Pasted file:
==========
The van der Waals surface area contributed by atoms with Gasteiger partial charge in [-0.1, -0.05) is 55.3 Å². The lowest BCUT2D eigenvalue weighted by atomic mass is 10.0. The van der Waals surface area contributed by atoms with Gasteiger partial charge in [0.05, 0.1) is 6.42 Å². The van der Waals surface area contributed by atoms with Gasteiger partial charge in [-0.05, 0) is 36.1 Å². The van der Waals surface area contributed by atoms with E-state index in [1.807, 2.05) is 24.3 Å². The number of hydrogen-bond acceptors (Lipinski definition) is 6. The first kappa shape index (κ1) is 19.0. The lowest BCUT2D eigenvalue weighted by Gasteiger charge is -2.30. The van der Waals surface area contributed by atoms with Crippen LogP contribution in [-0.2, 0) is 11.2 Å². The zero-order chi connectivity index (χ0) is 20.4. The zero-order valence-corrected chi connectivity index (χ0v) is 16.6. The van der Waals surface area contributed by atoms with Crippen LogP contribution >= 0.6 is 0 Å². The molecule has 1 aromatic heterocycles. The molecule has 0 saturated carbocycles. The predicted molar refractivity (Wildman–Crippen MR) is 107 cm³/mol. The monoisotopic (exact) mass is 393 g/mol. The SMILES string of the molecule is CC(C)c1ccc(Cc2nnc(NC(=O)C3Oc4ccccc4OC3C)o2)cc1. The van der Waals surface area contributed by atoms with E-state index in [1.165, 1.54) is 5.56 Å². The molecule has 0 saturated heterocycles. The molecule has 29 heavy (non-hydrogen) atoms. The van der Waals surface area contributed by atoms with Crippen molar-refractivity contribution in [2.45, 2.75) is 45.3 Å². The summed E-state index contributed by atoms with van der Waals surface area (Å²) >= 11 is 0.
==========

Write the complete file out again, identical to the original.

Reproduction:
The van der Waals surface area contributed by atoms with Gasteiger partial charge in [-0.1, -0.05) is 55.3 Å². The lowest BCUT2D eigenvalue weighted by atomic mass is 10.0. The van der Waals surface area contributed by atoms with Gasteiger partial charge in [0.05, 0.1) is 6.42 Å². The van der Waals surface area contributed by atoms with Gasteiger partial charge in [-0.05, 0) is 36.1 Å². The van der Waals surface area contributed by atoms with E-state index in [1.807, 2.05) is 24.3 Å². The number of hydrogen-bond acceptors (Lipinski definition) is 6. The first kappa shape index (κ1) is 19.0. The lowest BCUT2D eigenvalue weighted by Gasteiger charge is -2.30. The van der Waals surface area contributed by atoms with Crippen LogP contribution in [-0.2, 0) is 11.2 Å². The zero-order chi connectivity index (χ0) is 20.4. The zero-order valence-corrected chi connectivity index (χ0v) is 16.6. The van der Waals surface area contributed by atoms with Crippen LogP contribution >= 0.6 is 0 Å². The molecule has 1 aromatic heterocycles. The molecule has 0 saturated carbocycles. The predicted molar refractivity (Wildman–Crippen MR) is 107 cm³/mol. The monoisotopic (exact) mass is 393 g/mol. The SMILES string of the molecule is CC(C)c1ccc(Cc2nnc(NC(=O)C3Oc4ccccc4OC3C)o2)cc1. The van der Waals surface area contributed by atoms with E-state index in [1.165, 1.54) is 5.56 Å². The molecule has 0 saturated heterocycles. The molecule has 29 heavy (non-hydrogen) atoms. The van der Waals surface area contributed by atoms with Crippen molar-refractivity contribution in [2.45, 2.75) is 45.3 Å². The summed E-state index contributed by atoms with van der Waals surface area (Å²) >= 11 is 0.